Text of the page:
The NTT IndyCar Series was back in the sport’s backyard for the eighth time and the 2.439-mile road course was doused as rain drenched the track twice during the two-hour timed race. The GMR Grand Prix was full of spins and hits, which led to eight cautions and added another layer to the story of a talented youngster.
Colton Herta led 50 laps, leaving most of the action in the rear-view mirrors, but it wasn’t a typical cruise to victory. On Lap 4, Herta had a drift-like save in Turn 8 and soon inherited the lead of the race.
As the month of May has kicked off in wild fashion, here’s what we learned from the fifth race of the season:
1. Herta’s Ability
Since the 22-year-old California native has entered IndyCar, he has been a leader in the youthful driver movement and added a seventh win to his career.
Andretti Autosport as a whole have been fast straight off the haulers to open a race weekend and finally found a way to convert speed into a win. Herta started 14th on the day and the No. 26 Honda team elected to pit first on Lap 2 of 75.
That short-pit strategy put the eventual race winner up at the front. Through pit-stops for switching to alternate red Firestone tires then back to the wets, Herta maintained the lead until the race finished under caution.
The Andretti pilot didn’t put a foot wrong as there were many other championship contenders running into issues in slippery conditions.
2. The Cream Rises to the Top
Six of the eight Indy GPs have been won by the two drivers who rounded out the podium on Saturday, with Simon Pagenaud and Will Power showing their prowess even in the wet.
The former Team Penske teammates had quite the opposite of days as Pagenaud started towards the back in 20th. The Frenchman methodically climbed his way into the top 10 at Lap 42, he then jumped into third just 10 circuits later and never looked back.
Power put his No. 12 Team Penske Chevrolet on pole for the 64th time in his career, now sitting three away from Mario Andretti’s all-time record. Although the Australian led no laps on Saturday, he stuck around the front and held a top 10 position for the majority of the race.
This is the first top three result for Pagenaud with new team of Meyer Shank Racing. For Power, he takes over the championship lead and through the first five races of the season, they’ve all been top four finishes.
3. Can Honda Close Out The Month?
It was all Chevrolets entering the month of May, sweeping the first four races of the season and it was all on Honda to respond.
In a wild card race, they most certainly answered the call with three of the top four finishers being from the Japanese manufacturer. Could this lead into them overtaking Chevrolet as Indianapolis 500 preparation starts tomorrow?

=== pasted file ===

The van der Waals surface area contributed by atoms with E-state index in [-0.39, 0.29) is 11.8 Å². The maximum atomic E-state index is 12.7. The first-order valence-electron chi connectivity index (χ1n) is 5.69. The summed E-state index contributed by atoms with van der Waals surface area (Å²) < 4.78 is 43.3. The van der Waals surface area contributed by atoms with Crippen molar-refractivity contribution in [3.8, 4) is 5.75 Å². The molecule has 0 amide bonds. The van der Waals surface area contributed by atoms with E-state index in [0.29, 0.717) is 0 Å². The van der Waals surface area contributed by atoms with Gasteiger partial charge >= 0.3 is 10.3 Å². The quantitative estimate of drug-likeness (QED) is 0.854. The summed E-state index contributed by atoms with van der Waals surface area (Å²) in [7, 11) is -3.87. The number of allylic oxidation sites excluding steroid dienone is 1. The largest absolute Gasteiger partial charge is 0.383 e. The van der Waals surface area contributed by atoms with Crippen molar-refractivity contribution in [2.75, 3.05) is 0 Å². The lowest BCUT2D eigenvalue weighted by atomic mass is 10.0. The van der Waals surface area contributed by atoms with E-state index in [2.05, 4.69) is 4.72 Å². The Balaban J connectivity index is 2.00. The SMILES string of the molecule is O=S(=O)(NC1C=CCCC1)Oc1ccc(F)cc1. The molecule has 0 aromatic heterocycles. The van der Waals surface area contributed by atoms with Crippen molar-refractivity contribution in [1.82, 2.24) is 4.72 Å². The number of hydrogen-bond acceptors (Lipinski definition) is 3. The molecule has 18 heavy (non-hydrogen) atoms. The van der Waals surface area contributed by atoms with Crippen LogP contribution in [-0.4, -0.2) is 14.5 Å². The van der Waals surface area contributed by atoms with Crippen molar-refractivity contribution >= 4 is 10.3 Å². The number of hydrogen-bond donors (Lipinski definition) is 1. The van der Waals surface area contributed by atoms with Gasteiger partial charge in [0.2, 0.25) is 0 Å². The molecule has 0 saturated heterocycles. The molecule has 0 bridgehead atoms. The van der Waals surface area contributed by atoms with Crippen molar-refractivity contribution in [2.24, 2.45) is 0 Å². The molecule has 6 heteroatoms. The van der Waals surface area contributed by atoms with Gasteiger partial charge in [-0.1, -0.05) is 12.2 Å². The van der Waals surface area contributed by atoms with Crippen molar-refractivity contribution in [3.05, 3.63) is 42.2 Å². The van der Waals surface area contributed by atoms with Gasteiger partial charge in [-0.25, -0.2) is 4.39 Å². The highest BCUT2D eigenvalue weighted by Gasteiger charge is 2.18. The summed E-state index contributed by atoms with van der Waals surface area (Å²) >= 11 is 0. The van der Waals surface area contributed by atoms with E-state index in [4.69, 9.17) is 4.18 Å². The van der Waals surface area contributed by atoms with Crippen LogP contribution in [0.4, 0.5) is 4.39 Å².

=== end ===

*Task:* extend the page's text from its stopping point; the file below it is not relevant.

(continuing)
In the last seven Indy 500s, Honda only swept the month once, 2014 with Pagenaud winning the debut race on the road course.
4. The Rookies
Attrition was the name of the game for the teams and multiple 2022 rookies found themselves with best career finishes on the day.
Callum Ilott has turned up the heat as he made Round 2 in qualifying for the second consecutive race. The No. 77 Juncos Hollinger Racing Chevrolet started seventh and finished eighth for the Brit’s best result in just his eighth start.
Last year, Christian Lundgaard made his debut at the Indy GP, which aided him to his first career top 10. Lundgaard made Round 2 in qualifying for the first time this year, rolling off seventh for the race and ultimately ending up ninth.
Tatiana Calderon was AJ Foyt Racing’s highest finishing driver in 15th and led her first lap in the series. The young Colombian will not close out the month in the No. 11 Chevrolet due to her only competing on the street and road courses.
5. Long Cautions
A total of eight cautions included spun and wrecked cars, which was expected with low visibility and the wet conditions, but the time of cautions is a topic of conversation going forward.
The race was under the yellow flag for majority of its fixed time. There were 31 caution laps and the longest stretch was for the sixth one of the day after Jimmie Johnson took a spin in Turn 10.
Three of the race breaks were for spins and the assumption stands that long cleanup times are due to the time it takes for drivers to get going after stalling. Johnson and fellow teammate, Alex Palou both were stuck on the track needing help to get back going with the lack of an onboard starter.
Scott McLaughlin went for a late race spin off into the grass on Lap 67. Getting stuck well off the racing surface similar to Palou, with the grass being wet that also added time to get the race resumed.